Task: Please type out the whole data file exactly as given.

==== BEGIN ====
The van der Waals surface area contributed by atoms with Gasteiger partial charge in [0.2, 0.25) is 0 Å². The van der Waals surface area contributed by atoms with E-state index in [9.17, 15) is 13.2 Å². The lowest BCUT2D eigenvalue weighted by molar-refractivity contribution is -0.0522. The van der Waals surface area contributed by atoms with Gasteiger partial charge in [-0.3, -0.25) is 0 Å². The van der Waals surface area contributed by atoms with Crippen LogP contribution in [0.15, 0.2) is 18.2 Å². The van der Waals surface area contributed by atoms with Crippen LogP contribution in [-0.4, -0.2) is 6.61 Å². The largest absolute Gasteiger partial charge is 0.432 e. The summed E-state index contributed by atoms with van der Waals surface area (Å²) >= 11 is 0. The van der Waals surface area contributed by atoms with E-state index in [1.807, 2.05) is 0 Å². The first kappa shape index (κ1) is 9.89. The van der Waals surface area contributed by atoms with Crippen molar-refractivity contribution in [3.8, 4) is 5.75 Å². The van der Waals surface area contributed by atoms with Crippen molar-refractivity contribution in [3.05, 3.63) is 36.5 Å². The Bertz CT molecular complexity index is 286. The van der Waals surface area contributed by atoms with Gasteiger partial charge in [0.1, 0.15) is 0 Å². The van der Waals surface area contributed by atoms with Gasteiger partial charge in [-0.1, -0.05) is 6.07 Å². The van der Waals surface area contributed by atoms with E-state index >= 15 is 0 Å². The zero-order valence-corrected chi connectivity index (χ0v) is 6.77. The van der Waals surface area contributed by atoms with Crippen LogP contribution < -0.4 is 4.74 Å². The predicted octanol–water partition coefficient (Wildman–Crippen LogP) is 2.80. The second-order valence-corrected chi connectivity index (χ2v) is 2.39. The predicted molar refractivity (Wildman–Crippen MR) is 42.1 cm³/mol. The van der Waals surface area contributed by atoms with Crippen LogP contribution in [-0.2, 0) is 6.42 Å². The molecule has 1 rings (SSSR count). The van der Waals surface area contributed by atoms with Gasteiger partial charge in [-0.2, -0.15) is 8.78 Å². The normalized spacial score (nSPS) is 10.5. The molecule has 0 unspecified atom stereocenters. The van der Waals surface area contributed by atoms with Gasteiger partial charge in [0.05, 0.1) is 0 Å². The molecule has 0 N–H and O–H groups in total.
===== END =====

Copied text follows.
The van der Waals surface area contributed by atoms with Gasteiger partial charge in [0.2, 0.25) is 0 Å². The van der Waals surface area contributed by atoms with E-state index in [9.17, 15) is 13.2 Å². The lowest BCUT2D eigenvalue weighted by molar-refractivity contribution is -0.0522. The van der Waals surface area contributed by atoms with Gasteiger partial charge in [-0.3, -0.25) is 0 Å². The van der Waals surface area contributed by atoms with Crippen LogP contribution in [0.15, 0.2) is 18.2 Å². The van der Waals surface area contributed by atoms with Crippen LogP contribution in [-0.4, -0.2) is 6.61 Å². The largest absolute Gasteiger partial charge is 0.432 e. The summed E-state index contributed by atoms with van der Waals surface area (Å²) >= 11 is 0. The van der Waals surface area contributed by atoms with E-state index in [1.807, 2.05) is 0 Å². The first kappa shape index (κ1) is 9.89. The van der Waals surface area contributed by atoms with Crippen molar-refractivity contribution in [3.8, 4) is 5.75 Å². The van der Waals surface area contributed by atoms with Crippen molar-refractivity contribution in [3.05, 3.63) is 36.5 Å². The Bertz CT molecular complexity index is 286. The van der Waals surface area contributed by atoms with Gasteiger partial charge in [0.1, 0.15) is 0 Å². The van der Waals surface area contributed by atoms with Gasteiger partial charge in [-0.1, -0.05) is 6.07 Å². The van der Waals surface area contributed by atoms with E-state index >= 15 is 0 Å². The zero-order valence-corrected chi connectivity index (χ0v) is 6.77. The van der Waals surface area contributed by atoms with Crippen LogP contribution < -0.4 is 4.74 Å². The predicted octanol–water partition coefficient (Wildman–Crippen LogP) is 2.80. The second-order valence-corrected chi connectivity index (χ2v) is 2.39. The predicted molar refractivity (Wildman–Crippen MR) is 42.1 cm³/mol. The van der Waals surface area contributed by atoms with Crippen LogP contribution in [-0.2, 0) is 6.42 Å². The molecule has 1 rings (SSSR count). The van der Waals surface area contributed by atoms with Gasteiger partial charge in [-0.2, -0.15) is 8.78 Å². The normalized spacial score (nSPS) is 10.5. The molecule has 0 unspecified atom stereocenters. The van der Waals surface area contributed by atoms with Gasteiger partial charge in [0.05, 0.1) is 0 Å². The molecule has 0 N–H and O–H groups in total.